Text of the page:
North Korea has sent another satellite dubbed Kwangmyongsong 4 into space last Saturday that the country claims will be used for peaceful agricultural scientific research only. The satellite itself is now officially in orbit after a bumpy initialization.
Reports documenting the satellite launch say North Korea’s attempt to get the satellite into Earth’s orbit sent the satellite spiraling out of control and tumbling around in its orbit path, essentially making any of its sensitive equipment useless for the time being, but a few days later, things appear to have calmed down and the satellite is now under control.
"It's in a stable orbit now. They got the tumbling under control," a U.S. official said on Tuesday.
A video of the launch can be seen below:
Neighboring countries are worried about the satellite launch because it doesn’t appear to be transmitting any information back to Earth. Instead, there are concerns that the rocket launch was a masked attempt to test out rockets that could be used for future missile systems.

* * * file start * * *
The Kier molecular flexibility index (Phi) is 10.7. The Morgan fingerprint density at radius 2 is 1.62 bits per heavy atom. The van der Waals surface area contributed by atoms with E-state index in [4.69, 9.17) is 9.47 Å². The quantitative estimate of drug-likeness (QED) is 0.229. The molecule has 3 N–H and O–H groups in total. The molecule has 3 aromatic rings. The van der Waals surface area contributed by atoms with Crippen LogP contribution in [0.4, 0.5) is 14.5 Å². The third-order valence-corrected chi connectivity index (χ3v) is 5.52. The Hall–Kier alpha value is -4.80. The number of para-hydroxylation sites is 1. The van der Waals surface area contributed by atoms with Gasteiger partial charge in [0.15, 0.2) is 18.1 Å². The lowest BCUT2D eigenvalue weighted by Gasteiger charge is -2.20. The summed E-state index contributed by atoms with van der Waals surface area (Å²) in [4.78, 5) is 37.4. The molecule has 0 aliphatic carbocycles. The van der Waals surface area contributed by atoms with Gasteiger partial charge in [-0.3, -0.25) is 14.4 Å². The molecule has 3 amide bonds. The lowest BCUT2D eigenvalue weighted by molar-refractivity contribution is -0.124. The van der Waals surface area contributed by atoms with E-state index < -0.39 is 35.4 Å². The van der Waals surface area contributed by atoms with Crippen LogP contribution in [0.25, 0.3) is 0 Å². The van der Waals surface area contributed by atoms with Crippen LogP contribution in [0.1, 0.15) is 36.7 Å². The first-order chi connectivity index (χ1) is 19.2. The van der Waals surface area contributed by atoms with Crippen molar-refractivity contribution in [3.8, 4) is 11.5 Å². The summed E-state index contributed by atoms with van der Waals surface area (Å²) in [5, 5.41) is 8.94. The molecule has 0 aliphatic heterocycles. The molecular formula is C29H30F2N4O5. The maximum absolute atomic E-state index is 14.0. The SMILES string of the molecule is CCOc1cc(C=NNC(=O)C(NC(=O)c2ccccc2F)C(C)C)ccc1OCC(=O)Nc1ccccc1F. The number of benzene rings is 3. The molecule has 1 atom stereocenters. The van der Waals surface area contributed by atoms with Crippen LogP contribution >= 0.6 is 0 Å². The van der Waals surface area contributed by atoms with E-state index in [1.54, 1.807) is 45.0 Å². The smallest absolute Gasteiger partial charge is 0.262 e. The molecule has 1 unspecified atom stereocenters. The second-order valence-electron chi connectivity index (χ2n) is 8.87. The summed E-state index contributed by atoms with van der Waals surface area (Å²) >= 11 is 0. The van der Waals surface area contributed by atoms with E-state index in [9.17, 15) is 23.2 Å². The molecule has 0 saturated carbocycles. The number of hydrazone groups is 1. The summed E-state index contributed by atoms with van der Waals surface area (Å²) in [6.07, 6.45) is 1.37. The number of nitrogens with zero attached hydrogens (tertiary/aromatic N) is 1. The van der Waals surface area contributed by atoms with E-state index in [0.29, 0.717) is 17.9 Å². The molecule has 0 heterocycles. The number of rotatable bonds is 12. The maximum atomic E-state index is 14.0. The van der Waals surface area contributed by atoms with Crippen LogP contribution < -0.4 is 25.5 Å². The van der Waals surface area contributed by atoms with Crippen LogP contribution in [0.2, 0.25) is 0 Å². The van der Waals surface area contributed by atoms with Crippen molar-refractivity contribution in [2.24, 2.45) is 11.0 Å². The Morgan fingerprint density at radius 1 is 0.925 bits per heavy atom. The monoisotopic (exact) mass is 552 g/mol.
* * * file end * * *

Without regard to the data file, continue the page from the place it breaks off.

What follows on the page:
South Korea has reportedly recovered a piece of the rocket from the launch just off the coast of Jeju Island that it intends to investigate. The main rocket itself is said to have exploded into several pieces (as many as 270), bringing up the theory that it may have been fitted with some kind of explosive to make it self-destruct to prevent anyone from investigating the rocket remains.
The satellite may have been put into orbit, but the orbit of the satellite will continue to be under scrutiny because of how bumpy the initialization was. If it even slightly bounces out of orbit, it could just come crashing back to Earth, where it would then burn up in the Earth’s atmosphere.